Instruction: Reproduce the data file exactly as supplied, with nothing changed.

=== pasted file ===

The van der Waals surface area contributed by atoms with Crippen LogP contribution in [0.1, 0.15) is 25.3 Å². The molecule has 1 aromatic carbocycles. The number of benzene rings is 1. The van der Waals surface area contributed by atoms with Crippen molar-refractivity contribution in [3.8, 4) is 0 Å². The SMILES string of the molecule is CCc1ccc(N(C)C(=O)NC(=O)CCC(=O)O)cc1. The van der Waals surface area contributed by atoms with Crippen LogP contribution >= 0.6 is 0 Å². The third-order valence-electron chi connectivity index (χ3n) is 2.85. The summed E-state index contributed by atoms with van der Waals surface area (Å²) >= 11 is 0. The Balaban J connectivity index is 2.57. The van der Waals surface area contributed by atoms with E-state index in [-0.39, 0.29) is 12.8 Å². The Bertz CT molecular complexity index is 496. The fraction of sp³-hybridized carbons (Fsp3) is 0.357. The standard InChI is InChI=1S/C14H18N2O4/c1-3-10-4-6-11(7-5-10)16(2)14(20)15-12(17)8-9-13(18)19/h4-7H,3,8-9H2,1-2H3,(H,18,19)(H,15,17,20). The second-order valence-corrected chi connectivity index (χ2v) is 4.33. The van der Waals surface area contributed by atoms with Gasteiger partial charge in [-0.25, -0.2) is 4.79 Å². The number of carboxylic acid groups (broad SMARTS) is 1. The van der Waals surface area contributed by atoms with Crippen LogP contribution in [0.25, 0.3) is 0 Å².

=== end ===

The van der Waals surface area contributed by atoms with Crippen LogP contribution in [0.1, 0.15) is 25.3 Å². The molecule has 1 aromatic carbocycles. The number of benzene rings is 1. The van der Waals surface area contributed by atoms with Crippen molar-refractivity contribution in [3.8, 4) is 0 Å². The SMILES string of the molecule is CCc1ccc(N(C)C(=O)NC(=O)CCC(=O)O)cc1. The van der Waals surface area contributed by atoms with Crippen LogP contribution >= 0.6 is 0 Å². The third-order valence-electron chi connectivity index (χ3n) is 2.85. The summed E-state index contributed by atoms with van der Waals surface area (Å²) >= 11 is 0. The Balaban J connectivity index is 2.57. The van der Waals surface area contributed by atoms with E-state index in [-0.39, 0.29) is 12.8 Å². The Bertz CT molecular complexity index is 496. The fraction of sp³-hybridized carbons (Fsp3) is 0.357. The standard InChI is InChI=1S/C14H18N2O4/c1-3-10-4-6-11(7-5-10)16(2)14(20)15-12(17)8-9-13(18)19/h4-7H,3,8-9H2,1-2H3,(H,18,19)(H,15,17,20). The second-order valence-corrected chi connectivity index (χ2v) is 4.33. The van der Waals surface area contributed by atoms with Gasteiger partial charge in [-0.25, -0.2) is 4.79 Å². The number of carboxylic acid groups (broad SMARTS) is 1. The van der Waals surface area contributed by atoms with Crippen LogP contribution in [0.25, 0.3) is 0 Å².